Hubble Telescope Captures 'Sparkling Pink' Ring Galaxy (PICTURES)

Hubble Telescope Captures 'Sparkling Pink' Ring Galaxy

Nasa and the European Space Agency have captured a rare picture of a 'ring galaxy' far off in deep space.

Ring galaxies are thought to the result of one galaxy slamming into the galactic disk of another, larger, one. The stars and planets of the two galaxies do not actually collide - for all their dense appearance from far away galaxies are big enough to maintain light years between their billions of constituent stars.

But the gravitational impact of the collision as a whole is still massive, and the dispruption results in a dense core with many new, young stars forming in a ring around the outside.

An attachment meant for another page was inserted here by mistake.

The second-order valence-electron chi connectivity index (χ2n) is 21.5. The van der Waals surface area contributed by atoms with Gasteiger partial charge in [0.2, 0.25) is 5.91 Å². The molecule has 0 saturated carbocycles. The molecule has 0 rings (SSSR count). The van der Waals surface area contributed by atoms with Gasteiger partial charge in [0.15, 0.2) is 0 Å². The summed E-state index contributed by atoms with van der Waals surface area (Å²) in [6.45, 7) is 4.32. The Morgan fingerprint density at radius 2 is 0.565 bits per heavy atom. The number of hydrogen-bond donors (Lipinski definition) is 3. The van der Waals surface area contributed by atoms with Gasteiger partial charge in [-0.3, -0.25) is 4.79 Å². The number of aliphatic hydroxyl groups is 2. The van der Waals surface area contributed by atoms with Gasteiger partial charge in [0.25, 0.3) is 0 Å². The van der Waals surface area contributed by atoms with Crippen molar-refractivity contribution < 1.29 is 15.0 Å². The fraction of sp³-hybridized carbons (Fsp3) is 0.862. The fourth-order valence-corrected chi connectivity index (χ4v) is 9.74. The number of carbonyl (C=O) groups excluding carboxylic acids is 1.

The "sparkling pink and purple loop" of ZWII28 is "not typical" of ring galaxies, however. Nasa said there may be a "possible companion" in the ring, and that the galaxy itself might be shaped like a knot.

Nasa explains:

"This disruption upsets the material in both galaxies, and redistributes it forming a dense central core, encircled by bright stars. All this commotion causes clouds of gas and dust to collapse and triggers new periods of intense star formation in the outer ring, which is full of hot, young, blue stars and regions that are actively giving rise to new stars."


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